Barbara’s main research focus has been on improving cereal yields for sustainable food production.
Barbara has a Master of Science degree in Biology from ETH Zuerich in Switzerland, and has been working for the Department of Agriculture and Fisheries (DAF) in Queensland since 1996.
She has worked on various projects from yield benefits from windbreaks in wheat cropping systems to applying tissue culture to speed up barley breeding, but since completing a PhD in Crop Physiology has mainly worked on studying traits such as plant height, stay-green and photosynthetic capacity in sorghum for their utilisation in yield improvements.
Currently, she is working for the University of Queensland as part of the ARC-funded Centre of Excellence in Translational Photosynthesis, and working for DAF on GRDC-funded agronomy projects.
The main objective of her previous and current work is to increase crop yields in variable environments, be it through pushing the yield ceiling genetically or identifying optimal agronomic practices to ensure yield potentials are achieved in growers’ paddocks.
She uses molecular techniques, plant and crop physiological experimentation, proximal and remote sensing and crop modelling to study individual traits at the leaf, plant and crop level.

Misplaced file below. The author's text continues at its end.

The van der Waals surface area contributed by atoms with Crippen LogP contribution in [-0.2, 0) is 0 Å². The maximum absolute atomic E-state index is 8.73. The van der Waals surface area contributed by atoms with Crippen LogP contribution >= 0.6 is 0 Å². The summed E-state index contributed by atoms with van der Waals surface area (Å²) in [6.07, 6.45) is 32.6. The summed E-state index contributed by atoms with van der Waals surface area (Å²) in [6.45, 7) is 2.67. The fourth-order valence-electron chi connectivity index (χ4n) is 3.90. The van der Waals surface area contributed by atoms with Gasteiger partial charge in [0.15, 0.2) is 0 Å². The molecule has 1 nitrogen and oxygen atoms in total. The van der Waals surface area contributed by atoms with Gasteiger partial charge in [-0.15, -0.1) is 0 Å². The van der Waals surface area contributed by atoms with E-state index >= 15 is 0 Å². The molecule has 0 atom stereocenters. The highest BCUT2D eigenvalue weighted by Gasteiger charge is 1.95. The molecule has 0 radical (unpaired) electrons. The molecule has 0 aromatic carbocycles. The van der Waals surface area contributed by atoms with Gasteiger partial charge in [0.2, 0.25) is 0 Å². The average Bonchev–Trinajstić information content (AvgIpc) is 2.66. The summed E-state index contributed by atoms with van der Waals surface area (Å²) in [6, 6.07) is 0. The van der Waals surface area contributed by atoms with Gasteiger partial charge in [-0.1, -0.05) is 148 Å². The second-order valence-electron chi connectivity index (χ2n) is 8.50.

George-Jaeggli B, Meinke H, Carberry PS, Maia A, Voller P (1998) Variations in wheat yields behind windbreaks in Southern Queensland. In ‘9th Australian Agronomy Conference’. (The Australian Society of Agronomy Published online: http://www.regional.org.au/au/asa/1998/7/147george.htm#P1_67: Wagga Wagga, Australia, 20 – 23 July, 1998.)
2019/05/10 @ 5:38 @DrSachaSB@MVEG001 Also talk to them about how your career fits in and around your life. Young people are interested to know whether a career is compatible with a balanced life that allows other interests. We need to assure people that this is possible in #STEM careers.